Our view: Buy
Share price: 990.5p (+1p)
As first quarter swansongs go, yesterday's trading figures from GUS were far from bad. Sales at Argos, the bedrock of its ARG retail division, outstripped even the group's expectations while Experian, its financial services arm, had yet another stellar performance.
Yet GUS failed to excite the City, with shares in the group closing just 1p higher. Never mind Great Universal Stores, the group's full name as was, what GUS really stands for these days is Great Untold Stories. It was in response to reactions such as yesterday's modest share price rise that the management decided to push the button on breaking up the conglomerate by spinning off its two arms into two new companies.
The demerger is set for October, making next week's annual shareholder meeting the last of its kind. Shareholders will receive shares in each company, leaving it up to them whether they hang on or sell out. Given that most analysts regularly ascribe a £11-plus sum-of-the-parts valuation to GUS stock, the hope is that once the traditional conglomerate discount has been eradicated, the shares will soar.
This column has long been a fan of GUS, and rightly so, on the whole.
Figures yesterday showed there were chinks of light in a black high-street cloud. Namely, the 7 per cent rise in like-for-like sales at Argos. This was on the back of soaring demand for flat screen televisions, partly boosted by attractive discounts.
At Homebase, the good news was that at least sales hadn't worsened. Underlying sales were given for the four months to 30 June (to avoid Easter distorting the picture) were 5 per cent weaker. Within Experian, which will sit in the support services sector once it is spun off, organic growth was 8 per cent, with its core North American arm managing slightly better. The group admitted last week there were plenty of would-be bidders, although none have offered enough to tempt it to abandon its plans - so either way investors should be in the money come October. Buy.
Our view: Buy
Share price: 113.25p (+6.25p)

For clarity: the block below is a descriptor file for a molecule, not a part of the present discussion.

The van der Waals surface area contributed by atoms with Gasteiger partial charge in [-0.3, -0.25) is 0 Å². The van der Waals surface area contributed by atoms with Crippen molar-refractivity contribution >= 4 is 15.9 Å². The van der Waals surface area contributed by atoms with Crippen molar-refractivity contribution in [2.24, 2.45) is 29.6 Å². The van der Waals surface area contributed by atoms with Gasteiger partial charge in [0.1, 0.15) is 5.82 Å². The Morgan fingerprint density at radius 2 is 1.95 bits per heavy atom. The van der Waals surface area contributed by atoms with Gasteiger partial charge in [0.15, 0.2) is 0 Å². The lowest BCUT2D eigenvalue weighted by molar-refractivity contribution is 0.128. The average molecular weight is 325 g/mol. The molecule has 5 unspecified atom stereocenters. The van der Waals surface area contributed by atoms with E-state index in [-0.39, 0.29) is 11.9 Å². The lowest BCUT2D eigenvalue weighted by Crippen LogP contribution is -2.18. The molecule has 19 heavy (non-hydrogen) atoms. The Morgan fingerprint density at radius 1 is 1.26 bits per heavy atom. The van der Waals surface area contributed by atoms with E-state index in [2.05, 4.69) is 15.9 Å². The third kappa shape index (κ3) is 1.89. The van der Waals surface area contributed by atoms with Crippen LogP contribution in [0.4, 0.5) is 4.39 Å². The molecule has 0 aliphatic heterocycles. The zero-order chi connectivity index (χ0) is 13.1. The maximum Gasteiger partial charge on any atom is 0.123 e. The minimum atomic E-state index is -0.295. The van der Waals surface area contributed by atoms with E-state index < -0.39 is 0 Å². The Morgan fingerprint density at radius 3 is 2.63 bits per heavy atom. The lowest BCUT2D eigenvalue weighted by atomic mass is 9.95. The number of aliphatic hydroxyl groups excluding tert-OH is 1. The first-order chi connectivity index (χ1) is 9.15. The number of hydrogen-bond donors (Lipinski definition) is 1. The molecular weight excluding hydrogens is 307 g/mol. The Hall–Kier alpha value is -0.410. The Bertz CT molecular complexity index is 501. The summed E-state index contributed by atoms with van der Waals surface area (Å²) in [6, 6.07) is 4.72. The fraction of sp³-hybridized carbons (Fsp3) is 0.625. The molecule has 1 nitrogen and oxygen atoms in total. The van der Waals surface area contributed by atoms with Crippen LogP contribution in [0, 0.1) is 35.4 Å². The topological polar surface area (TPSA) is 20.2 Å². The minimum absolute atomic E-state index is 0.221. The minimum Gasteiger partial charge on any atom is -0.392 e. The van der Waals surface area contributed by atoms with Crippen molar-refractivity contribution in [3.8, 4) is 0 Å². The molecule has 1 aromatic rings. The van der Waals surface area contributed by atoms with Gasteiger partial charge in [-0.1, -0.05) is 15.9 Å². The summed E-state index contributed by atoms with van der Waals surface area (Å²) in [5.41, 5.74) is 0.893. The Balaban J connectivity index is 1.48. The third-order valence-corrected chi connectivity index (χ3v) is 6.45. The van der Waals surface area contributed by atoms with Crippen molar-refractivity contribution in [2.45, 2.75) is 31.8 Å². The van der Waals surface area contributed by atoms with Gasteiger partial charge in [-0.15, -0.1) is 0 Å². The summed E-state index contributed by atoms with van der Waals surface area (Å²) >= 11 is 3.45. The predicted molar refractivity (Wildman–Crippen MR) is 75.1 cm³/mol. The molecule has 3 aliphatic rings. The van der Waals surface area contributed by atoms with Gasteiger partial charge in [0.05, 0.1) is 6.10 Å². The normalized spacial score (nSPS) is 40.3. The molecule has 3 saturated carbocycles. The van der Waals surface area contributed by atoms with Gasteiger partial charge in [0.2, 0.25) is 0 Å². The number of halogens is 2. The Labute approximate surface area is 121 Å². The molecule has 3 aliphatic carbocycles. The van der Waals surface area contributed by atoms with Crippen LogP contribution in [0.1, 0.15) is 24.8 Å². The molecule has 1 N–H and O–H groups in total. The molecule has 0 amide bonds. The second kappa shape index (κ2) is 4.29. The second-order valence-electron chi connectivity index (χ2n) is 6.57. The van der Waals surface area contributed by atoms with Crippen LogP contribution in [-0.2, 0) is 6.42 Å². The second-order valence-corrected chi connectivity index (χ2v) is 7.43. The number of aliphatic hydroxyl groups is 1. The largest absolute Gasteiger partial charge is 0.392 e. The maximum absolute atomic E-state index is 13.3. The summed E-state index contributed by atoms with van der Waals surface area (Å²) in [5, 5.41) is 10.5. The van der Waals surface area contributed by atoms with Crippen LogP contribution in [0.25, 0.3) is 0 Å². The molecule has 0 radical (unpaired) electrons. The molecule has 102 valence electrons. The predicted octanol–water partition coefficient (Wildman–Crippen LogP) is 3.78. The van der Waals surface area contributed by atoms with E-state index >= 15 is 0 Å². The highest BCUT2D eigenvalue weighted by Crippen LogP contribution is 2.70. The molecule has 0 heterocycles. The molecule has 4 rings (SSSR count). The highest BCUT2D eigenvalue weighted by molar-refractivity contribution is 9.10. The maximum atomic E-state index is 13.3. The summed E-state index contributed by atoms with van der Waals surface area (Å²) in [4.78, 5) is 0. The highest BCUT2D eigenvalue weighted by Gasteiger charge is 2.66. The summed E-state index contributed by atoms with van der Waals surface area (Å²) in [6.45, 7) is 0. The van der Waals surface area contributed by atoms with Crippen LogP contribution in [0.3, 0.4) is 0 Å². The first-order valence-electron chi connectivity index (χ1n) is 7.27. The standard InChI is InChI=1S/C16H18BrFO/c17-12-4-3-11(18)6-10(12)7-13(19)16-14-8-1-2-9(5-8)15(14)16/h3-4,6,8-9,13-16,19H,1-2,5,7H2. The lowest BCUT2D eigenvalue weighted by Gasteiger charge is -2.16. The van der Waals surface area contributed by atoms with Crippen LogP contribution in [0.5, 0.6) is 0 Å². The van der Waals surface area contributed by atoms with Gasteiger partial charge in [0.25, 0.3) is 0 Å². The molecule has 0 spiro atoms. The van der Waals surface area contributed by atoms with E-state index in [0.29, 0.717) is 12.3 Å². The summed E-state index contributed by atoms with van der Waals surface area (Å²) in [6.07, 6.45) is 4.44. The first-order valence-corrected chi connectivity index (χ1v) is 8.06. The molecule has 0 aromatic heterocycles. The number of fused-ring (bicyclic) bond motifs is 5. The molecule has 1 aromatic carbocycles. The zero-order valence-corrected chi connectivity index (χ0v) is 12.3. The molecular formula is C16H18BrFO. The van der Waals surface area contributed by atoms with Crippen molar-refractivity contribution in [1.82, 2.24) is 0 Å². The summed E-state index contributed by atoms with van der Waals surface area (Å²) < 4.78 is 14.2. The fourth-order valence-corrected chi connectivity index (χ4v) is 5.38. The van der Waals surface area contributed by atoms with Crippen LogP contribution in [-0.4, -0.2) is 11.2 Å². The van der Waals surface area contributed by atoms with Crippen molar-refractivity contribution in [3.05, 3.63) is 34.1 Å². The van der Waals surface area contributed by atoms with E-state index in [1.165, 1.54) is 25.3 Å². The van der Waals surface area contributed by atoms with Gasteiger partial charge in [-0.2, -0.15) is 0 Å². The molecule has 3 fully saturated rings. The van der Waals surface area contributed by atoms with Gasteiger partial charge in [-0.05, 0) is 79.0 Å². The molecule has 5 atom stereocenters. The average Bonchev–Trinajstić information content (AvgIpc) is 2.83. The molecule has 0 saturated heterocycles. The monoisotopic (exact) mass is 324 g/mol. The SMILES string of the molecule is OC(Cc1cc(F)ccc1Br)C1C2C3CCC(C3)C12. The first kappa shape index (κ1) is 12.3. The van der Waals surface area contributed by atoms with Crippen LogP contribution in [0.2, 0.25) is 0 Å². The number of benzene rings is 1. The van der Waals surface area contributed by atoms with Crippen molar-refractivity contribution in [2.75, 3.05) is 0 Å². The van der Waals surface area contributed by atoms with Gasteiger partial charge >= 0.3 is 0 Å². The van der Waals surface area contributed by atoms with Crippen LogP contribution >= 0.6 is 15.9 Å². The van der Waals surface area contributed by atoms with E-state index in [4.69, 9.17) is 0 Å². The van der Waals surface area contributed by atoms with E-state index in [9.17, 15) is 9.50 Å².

While much of the consumer-facing media industry is struggling to keep its head above water, much of the business-to-business magazine sector is seeing the good times flow. That certainly seems to be the case at Centaur, which is feeling so good that it is to put its full-year dividend up by a whopping 76 per cent.
It produces a number of titles that are well known in their industries, including The Lawyer, Money Marketing and Marketing Week.
Centaur has seen a 10 per cent rise in advertising revenues, on a like-for-like basis, for the year ended June. In a trading update yesterday, before full-year results, it said results should be expected to come in at the top end of City expectations - that is, £12.6m. This will represent profit growth of 25 per cent.
And, next year, the company said it would beat forecasts for the 2006-07 year, leading Numis Securities to add £1m to its pre-tax profit number, taking it to £16.5m. The basic reason why Centaur is doing well is that most of the markets in which it operates are seeing good trading conditions.
The titles not raking in so much cash are, unsurprisingly, those serving the hard-pressed media industry.
Advertising forms about 55 per cent of Centaur's revenues, an unusually high proportion for a business-to-business publisher. The company said ad sales growth was coming in particular from display advertising and internet recruitment.
The other major news yesterday was that Graham Sherren, who founded Centaur in the 1980s, is giving up his chief executive role but will remain chairman. The finance boss Geoff Wilmot is the new chief, so the succession issue seems to have been settled smoothly.
Centaur listed at 100p in March 2004. It has not made much progress since then but, with prospects looking rosy, the shares are trading on 15 times 2007 earnings, which makes this a buy.
Our view: Buy
Share price: 619p (16p)
Bespak shareholders were given a welcome shot in the arm yesterday by annual results from the drug delivery specialist much improved on last year and a touch better than City expectations.
At £13.5m, profits before tax and special items were 24 per cent higher in the year to the end of April than in the previous year.
Sales rose 17 per cent to £93.1m, bolstered by an £11m contribution by King Systems, which Bespak acquired for $95m in December.
Bespak expects King, a maker of surgical masks and respiratory equipment to deliver sales of about£30m when fully integrated. The deal eased Bespak's reliance on contracts with drug companies.
Sales by the group's anaesthesia and respiratory care division were up 10 per cent on the year. Sales in Bespak's other divisions - consumer dispensers and inhaled drug delivery - grew by a more modest 3 per cent.
Prospects for the latter look the most exciting, after approval in January from the European Commission for Exubera, the first inhaled treatment for diabetes.
Earnings per share of 35.4p were 15 per cent better this year than last, while the total dividend was maintained, as expected, at 19.1p per Bespak share to give a yield for the year of 3.2 per cent.
The shares are trading at about 16 times this year's forecasted earnings and 15 times projected 2007 earnings. Set beside others in the sector, this rating looks fair.
But interesting growth prospects may make Bespak the choice of investors looking for a healthcare company with a (relatively) strong yield. Buy.Reuse content